After months of training and re-equipping at home, the 3rd County of London Yeomanry sailed from Avonmouth on 15 August 1941. They joined a convoy escorted by nine destroyers and the heavy cruiser HMS 'Dorsetshire'.
To avoid attack from enemy submarines and aircraft, the established route to Egypt avoided the Mediterranean and instead took convoys to the Middle East on a long diversion around Africa via the Cape of Good Hope.
The 3rd County of London Yeomanry and 22nd Armoured Brigade’s Headquarters travelled on the RMS 'Orion', an Orient Steam Navigation Company liner, launched in 1934, and requisitioned as a troopship, designated Hired Military Transport (HMT), in 1940. She moved troops to and from England, the Middle East, New Zealand, Australia and the Far East throughout the Second World War (1939-45).
The RMS 'Orion' survived the war and was finally scrapped in 1963. As a former ocean liner, she had distinct advantages over other troopships for those travelling on board.
Jimmy Sale took a lot of photographs during the six-week voyage, comprehensively recording the units on board the 'Orion'.
The formal and informal group photographs of the men on deck show them in battledress and later, as the climate changes on the voyage south, in their tropical uniforms, complete with shorts and pith helmets.
Sale and his comrades also recorded the training, sport and recreational activities undertaken while on board the ship.
These included physical training sessions, boxing competitions, concerts, as well as deck tennis and quoits.
A brief refuelling stop was made at Freetown in Sierra Leone on 28 August 1941. Here, the convoy was joined by the battleship HMS ‘Revenge’, a First World War-era vessel still in service and assigned to convoy protection duties in the South Atlantic and Indian Ocean.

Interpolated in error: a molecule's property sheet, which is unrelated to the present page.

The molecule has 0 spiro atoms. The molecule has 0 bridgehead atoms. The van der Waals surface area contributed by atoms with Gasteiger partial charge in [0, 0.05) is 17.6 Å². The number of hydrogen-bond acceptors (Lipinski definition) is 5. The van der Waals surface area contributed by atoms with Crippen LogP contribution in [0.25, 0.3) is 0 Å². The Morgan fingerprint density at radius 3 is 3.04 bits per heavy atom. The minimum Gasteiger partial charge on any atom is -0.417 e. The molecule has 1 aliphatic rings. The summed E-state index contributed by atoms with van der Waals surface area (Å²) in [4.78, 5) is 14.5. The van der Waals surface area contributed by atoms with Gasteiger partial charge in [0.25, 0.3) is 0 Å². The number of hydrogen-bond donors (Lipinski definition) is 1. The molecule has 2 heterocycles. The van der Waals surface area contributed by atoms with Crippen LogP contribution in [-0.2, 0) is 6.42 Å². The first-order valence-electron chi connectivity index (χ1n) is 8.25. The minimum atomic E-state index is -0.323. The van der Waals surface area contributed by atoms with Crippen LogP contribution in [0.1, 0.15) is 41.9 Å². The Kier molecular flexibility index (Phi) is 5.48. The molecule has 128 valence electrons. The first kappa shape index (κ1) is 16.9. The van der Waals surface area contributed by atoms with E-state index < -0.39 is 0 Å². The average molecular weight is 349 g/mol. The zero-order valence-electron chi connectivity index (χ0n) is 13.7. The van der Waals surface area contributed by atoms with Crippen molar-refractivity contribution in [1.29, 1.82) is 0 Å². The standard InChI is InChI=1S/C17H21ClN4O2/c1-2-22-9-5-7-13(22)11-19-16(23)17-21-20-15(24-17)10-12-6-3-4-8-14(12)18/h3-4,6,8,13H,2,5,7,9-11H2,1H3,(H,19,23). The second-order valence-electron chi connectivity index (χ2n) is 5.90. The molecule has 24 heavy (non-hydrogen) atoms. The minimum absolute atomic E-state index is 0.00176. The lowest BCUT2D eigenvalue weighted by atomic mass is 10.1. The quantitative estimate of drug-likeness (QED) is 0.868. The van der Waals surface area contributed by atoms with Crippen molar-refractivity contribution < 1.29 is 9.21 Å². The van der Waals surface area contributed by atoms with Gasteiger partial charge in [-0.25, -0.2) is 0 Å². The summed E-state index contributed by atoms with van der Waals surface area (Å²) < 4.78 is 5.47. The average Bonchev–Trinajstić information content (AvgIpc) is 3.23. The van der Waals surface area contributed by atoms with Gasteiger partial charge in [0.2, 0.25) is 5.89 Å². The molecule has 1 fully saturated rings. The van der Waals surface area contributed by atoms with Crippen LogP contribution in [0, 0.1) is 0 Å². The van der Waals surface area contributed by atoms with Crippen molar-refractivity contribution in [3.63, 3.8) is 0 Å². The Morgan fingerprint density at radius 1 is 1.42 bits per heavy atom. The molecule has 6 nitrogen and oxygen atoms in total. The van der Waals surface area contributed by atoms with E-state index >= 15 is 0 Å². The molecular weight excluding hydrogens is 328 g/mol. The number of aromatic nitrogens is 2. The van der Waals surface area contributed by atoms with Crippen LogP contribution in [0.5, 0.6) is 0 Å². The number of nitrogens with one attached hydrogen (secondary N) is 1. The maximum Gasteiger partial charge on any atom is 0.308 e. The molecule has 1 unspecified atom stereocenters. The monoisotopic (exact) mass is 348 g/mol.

Leaving Freetown on 1 September, the convoy continued south. On 2 September, the 'Orion' collided with HMS 'Revenge'. The 'Orion' suffered considerable damage to her bows, which slowed the whole convoy’s progress.
She was patched up at Cape Town, but had to wait until the end of her onward voyage to Singapore before more permanent repairs could be made.
Before arriving at Cape Town, the convoy crossed the Equator. This was marked on board the 'Orion' with the traditional ceremony of ‘Crossing the Line’, an uncomfortable initiation for both sailors and passengers crossing the Equator for the first time.
On 11 September 1941, the convoy arrived at Cape Town in South Africa. However, time ashore at this popular stopping-off point was restricted owing to the convoy's slow progress.
During their brief stay, the Sharpshooters undertook route marches in the morning and were granted shore leave in the afternoons and evenings.
While the senior commanders from 22nd Armoured Brigade flew on to Egypt, the convoy left Cape Town on 14 September 1941. It eventually arrived in the British colony of Aden, at the southern tip of the Arabian Peninsula, on 26 September.
From Aden, the majority of troops then travelled by train to El Amirya near Alexandria in Egypt. They spent five weeks there acclimatising, attempting to regain fitness, training and modifying their vehicles for war in the Western Desert.